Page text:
It was like nothing Samuel had seen before. In Scotland, the cult had managed to summon a creature that was half bird/half monkey, small enough to carry like a book: he had crushed the thing’s skull with one blow. In the Breton caves, the ritual lasted for two days, with de Sande pretending to contribute, but deliberately garbling his words. Despite this, a pool of water across the floor of the cave became lit from within, and then opened up into a portal to another dimension. The demon that rose out of the water stood sixteen foot high, stooped by the roof of the cave, with five arms and sharks teeth. It was furious, but stood bound to the pool, as smaller hands and faces tried to break its surface. It was now that Samuel had to take his chance: the magicians were all exhausted but intently focused on holding the demon to their will; the gunmen were terrified and backed away, their eyes fixed on the giant creature and the demons writhing beneath it. Before they’d even noticed him, Samuel had run one of the Bretons through with his sword. Shots were fired, first at Samuel, but then at the demon who had stepped free of the portal, then at the horde that followed in its wake. Samuel charged the demon himself, but his blows, like the bullets, were like an oar cutting the ocean. Swatted back against the rocks, Samuel overpowered one of the cult’s guards who was firing wildly. He pulled de Sande to his feet and dragged him out of the caves. No one else came out alive, and the giant demon itself never escaped. It was, as the Breton magicians had planned, too big to go beyond the chamber it had been summoned to, with half a mile of rock between it and freedom. It was the smaller demons they needed to contain, and while Samuel shot or stabbed those that followed his route out, there were other ways – smaller, harder ways – out of those caves.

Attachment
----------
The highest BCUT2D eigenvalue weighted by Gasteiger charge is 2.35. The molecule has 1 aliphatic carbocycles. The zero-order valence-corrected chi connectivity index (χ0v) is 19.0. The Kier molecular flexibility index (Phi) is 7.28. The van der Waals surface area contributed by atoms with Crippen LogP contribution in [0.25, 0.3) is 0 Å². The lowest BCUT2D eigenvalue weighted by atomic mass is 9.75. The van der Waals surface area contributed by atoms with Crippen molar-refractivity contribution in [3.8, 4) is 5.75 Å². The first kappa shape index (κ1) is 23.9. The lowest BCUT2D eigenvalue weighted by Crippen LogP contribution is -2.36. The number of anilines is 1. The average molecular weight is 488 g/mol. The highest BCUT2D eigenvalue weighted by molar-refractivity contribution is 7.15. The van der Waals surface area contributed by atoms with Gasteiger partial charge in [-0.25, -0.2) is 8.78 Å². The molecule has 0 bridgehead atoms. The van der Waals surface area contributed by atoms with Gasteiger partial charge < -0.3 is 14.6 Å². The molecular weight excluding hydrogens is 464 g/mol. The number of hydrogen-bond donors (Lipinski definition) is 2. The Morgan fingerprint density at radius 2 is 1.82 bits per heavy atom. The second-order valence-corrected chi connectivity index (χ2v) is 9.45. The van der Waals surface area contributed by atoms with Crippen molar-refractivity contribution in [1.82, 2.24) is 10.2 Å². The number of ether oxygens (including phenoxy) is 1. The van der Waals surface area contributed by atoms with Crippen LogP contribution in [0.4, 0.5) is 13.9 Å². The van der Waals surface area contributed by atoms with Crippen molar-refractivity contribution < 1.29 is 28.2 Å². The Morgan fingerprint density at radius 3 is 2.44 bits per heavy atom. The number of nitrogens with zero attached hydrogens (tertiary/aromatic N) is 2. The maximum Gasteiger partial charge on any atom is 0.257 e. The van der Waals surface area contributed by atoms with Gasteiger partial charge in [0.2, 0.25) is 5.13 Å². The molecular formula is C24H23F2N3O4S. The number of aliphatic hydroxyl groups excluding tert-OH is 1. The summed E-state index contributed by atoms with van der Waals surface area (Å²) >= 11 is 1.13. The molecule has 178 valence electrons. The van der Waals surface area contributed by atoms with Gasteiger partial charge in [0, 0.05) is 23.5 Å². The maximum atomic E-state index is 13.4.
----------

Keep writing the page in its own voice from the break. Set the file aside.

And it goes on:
When it had gone quiet, Samuel and de Sande went back in. They found the scene of a massacre in the vaulted cave. The guards had all been torn to pieces, the magicians had sealed the pool again, but not before many of the creatures had escaped. De Sande learned what happened from the surviving Breton, who had lured the giant back into the portal, before sealing it with his own body: he remained fused to the pool. He looked at Samuel with dismay.

Some of the demons were harder to follow than others. Some did not go far – intoxicated by the simplest experiences of their new senses. Some were hungry, and left a trail of bite marks and horror stories. Others were discovered by german soldiers and handed over to their commanding officers. And others were smart, and stayed hidden. Leaving the frail de Sande to return to England, Samuel began the task of tracking each one down, acquiring the enhancements and skills he had until last year.

“So you see how he lives.” Explained Norman. “How often do I hear you complain you haven’t had time to check your emails? At the speed he’s living life, when does he get a chance to stop? You can’t just pick up the phone and start talking y’know. You have to pick your words first.”

But I’ve been thinking over this story since Norman first told it to me in February, and while he was thrilled by it, there were issues, like how he abandoned his friend to find his own way home, that I’ve now been forced to raise with Samuel: the continued power cuts have left my thoughts nowhere else to dwell.